Physical Link Security Type of Service
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This is an older version of an Internet-Draft that was ultimately published as RFC 1455.
|Donald E. Eastlake 3rd
|2013-03-02 (Latest revision 1992-11-10)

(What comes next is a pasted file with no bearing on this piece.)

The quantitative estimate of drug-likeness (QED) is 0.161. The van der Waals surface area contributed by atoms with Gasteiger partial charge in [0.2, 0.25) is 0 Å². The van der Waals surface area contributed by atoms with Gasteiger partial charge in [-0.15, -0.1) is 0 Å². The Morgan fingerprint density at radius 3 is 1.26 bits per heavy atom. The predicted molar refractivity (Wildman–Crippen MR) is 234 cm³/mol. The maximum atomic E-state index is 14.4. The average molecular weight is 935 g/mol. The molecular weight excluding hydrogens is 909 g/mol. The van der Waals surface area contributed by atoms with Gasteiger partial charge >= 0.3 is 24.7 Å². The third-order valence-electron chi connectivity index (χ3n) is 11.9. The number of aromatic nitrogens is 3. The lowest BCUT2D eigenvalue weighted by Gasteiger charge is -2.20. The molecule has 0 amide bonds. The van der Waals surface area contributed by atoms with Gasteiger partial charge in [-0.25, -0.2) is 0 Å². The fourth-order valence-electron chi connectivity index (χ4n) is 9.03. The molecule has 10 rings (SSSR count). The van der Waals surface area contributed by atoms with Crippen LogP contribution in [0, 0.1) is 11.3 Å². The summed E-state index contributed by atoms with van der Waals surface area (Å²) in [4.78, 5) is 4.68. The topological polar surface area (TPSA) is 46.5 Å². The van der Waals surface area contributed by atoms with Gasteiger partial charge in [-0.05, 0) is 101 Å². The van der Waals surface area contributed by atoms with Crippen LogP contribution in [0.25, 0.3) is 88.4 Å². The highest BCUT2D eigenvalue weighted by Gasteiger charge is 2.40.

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INTERNET-DRAFT Link Security TOS Donald Eastlake, III 15 November 1992 Expires 14 May 1993 Physical Link Security Type of Service Abstract This draft proposes a type of service (TOS) to request maximum physical link security. This would be an addition to the types of service enumerated in RFC 1349: Type of Service in the Internet Protocol Suite. This TOS would request the network to provide what protection it can against surreptitious observation by outside agents of traffic so labeled. The purpose is protection against traffic analysis and as an additional possible level of data confidentiality. This TOS is consistent with all other defined types of service in that it is based on physical link characteristics and will not provide any particular guaranteed level of service. This draft is intended to be submitted to the RFC editor as a Proposed Standard. Distribution of this document is unlimited. Please send any comments to the author, Donald Eastlake, III, <email@example.com>. Status This document is an Internet Draft. Internet Drafts are working documents of the Internet Engineering Task Force (IETF), its Areas, and its Working Groups. Note that other groups may also distribute working documents as Internet Drafts. Internet Drafts are draft documents valid for a maximum of six months. Internet Drafts may be updated, replaced, or obsoleted by other documents at any time. It is not appropriate to use Internet Drafts as reference material or to cite them other than as a ``working draft'' or ``work in progress.'' Please check the 1id- abstracts.txt listing contained in the internet-drafts Shadow Directories on nic.ddn.mil, nnsc.nsf.net, nic.nordu.net, ftp.nisc.sri.com, or munnari.oz.au to learn the current status of any Internet Draft. This draft expires 14 May 1993 Eastlake [Page 1] INTERNET-DRAFT Link Security TOS Donald E. Eastlake, III 1. Nature of Requirement This proposal addresses two potential security requirements: resistance to traffic analysis and confidentiality. These are described in the two subsections below followed by a discussion of why links have different levels of physical security so that it is meaningful to request that more secure links by used. 1.1 Traffic Analysis At this time all Internet Protocol (IP) packets must have most of their header information, including the from and to address, in the clear. This is required for routers to properly handle the traffic even if a higher level protocol fully encrypts all bytes in the packet after the IP header. This renders even end-to-end encrypted IP packets subject to traffic analysis if the data stream can be observed. While traffic statistics are normally less sensitive than the data content of packets, in some cases activities of hosts or users are deducible from traffic information. It is essential that routers have access to header information, so it is hard to protect traffic statistics from an entity inside the network. However, use of more secure physical links will make traffic observation by entities outside of the network more difficult thus improving protection from traffic analysis. No doubt users would like to be able to request a guaranteed level of link security, just as they would like to be able to request a guaranteed bandwidth or delay through the network. However, such guarantees require a resource reservation and/or policy routing scheme and are beyond the scope of the TOS facility. Although the TOS field is provided in all current Internet packets and routing based on TOS is provided in routing protocols such as OSPF, there is no chance that all of the Internet will implement the proposed additional TOS anytime in the foreseeable future. Nevertheless, users concerned about traffic analysis need to be able to request that the physical security of the links over which their packets will be pass be maximized in preference to other link characteristics. The proposed TOS provides this capability. 1.2 Confidentiality Use of physical links with greater physical security provides a layer of protection for the confidentiality of the data in the packets as well as traffic analysis protection. If the content of the packets are otherwise protected by end-to-end encryption, using secure links makes it harder for an external adversary to obtain the encrypted data to attack. If the content of the packets is unencrypted plain text, secure links may provide the only protection of data Eastlake [Page 2] INTERNET-DRAFT Link Security TOS Donald E. Eastlake, III confidentiality. There are cases where end-to-end encryption can not be used. Examples include paths which incorporate links within nations which severely restrict encryption, such as France, or which incorporate an amateur radio link, where encryption is prohibited. In these cases, link security is generally the only type of security available. The proposed TOS will provide a way of requesting the best that the network can do for the confidentiality of such unencrypted data. This TOS is required for improved confidentiality, especially in cases where encryption can not be used, despite the fact that it does not provide the guarantees that many users would like. See discussion at the end of the Traffic Analysis section above. 1.3 Link Physical Security Characteristics Physical links differ widely in their susceptibility to surreptitious observation of the traffic flowing over them. For example: 1) Land line media is usually harder to intercept than radio broadcast media. 2) Between radio broadcast media, spread spectrum, or other low probability of intercept systems, are harder to intercept than normal broadcast systems. At the other extreme, systems with a large footprint on the earth, such as some satellite down links, may be particularly accessible. 3) Between land lines, point to point systems are generally harder to intercept than multi-point systems such as Ethernet or FDDI. 4) Fiber optic land lines are generally harder to intercept than metallic paths because fiber is harder to tap. 5) A secure land line, such as one in pressurized conduit with pressure alarms or one installed so as to be observable by guards, is harder to intercept than an unsecured land line. 6) An encrypted link would be preferable to an unencrypted link because, even if it was intercepted, it would be much more difficult to obtain any useful information. The above comparisons show that there are significant real differences between the security of the physical links in use in the Internet. Choosing links where it is hard for an outside observer to observe the traffic improves confidentiality and protection against traffic analysis. Eastlake [Page 3] INTERNET-DRAFT Link Security TOS Donald E. Eastlake, III 2. Specification The value 15 decimal (F hex) in the four-bit Type of Service IP header field requests routing the packet to minimize the chance of surreptitious observation of its contents by agents external to the network. 3. Note on Choice of TOS Value The value 15 is at the maximum hamming distance from existing TOS values. In addition, although the TOS field is no longer bit encoded, this value is chosen so that it is binarily convenient to specify any pair of the five defined TOS attributes should it be decided to make such a pair a recognized TOS. The exclusive-or (i.e., bitwise addition without carry) of any pair of the five TOS values produces a new value not presently used for a defined TOS which could be used to specify the combination of the two types of service indicated by the values that were so combined. 4. Implementation This TOS can be implemented in routing systems that offer TOS based routing (as can be done with OSPF, see RFCs 1245 through 1248) by assigning costs to links. Establishing the "cost" for different links for this TOS is a local policy function. In principle services are incomparable when criterion such as those given in the Nature of Requirement section above conflict. For example a choice between an encrypted broadcast system and an unencrypted fiber optic land line. In practice, link encryption would probably dominate all other forms of protection and physical security as mentioned in criterion 5 above would dominate other land line distinctions. An example of costs for a hypothetical router would be as follows: Cost Type 1 Strong encryption with secure key distribution 2 Physically secure point-to-point line 6 Typical point-to-point line 8 Typical local multi-point media 12 Metropolitan area multi-point media 24 Local radio broadcast 32 Satellite link It should be noted that routing algorithms typically compute the sum of the costs of the links. For this particular type of service, the product of the link probabilities of secure transmission would be Eastlake [Page 4] INTERNET-DRAFT Link Security TOS Donald E. Eastlake, III more appropriate. However, the same problem is present for the high reliability TOS and the use of a sum is an adequate approximation for most uses. It should also be noted that using costs such as the sample given above could result in using many more links than if the default class of service were requested. For example, over 50 highly secure links where two insecure links, such as a satellite hop and a radio link, might otherwise have served. Security Considerations The entirety of this draft concerns an Internet Protocol Type of Service to request maximum physical link security against surreptitious interception. Author's Address Donald E. Eastlake, III PO Box N, MIT Branch PO Cambridge, MA 02139 USA phone: +1 508 486 2358 email: firstname.lastname@example.org Expiration This draft expires 14 May 1993. Eastlake [Page 5]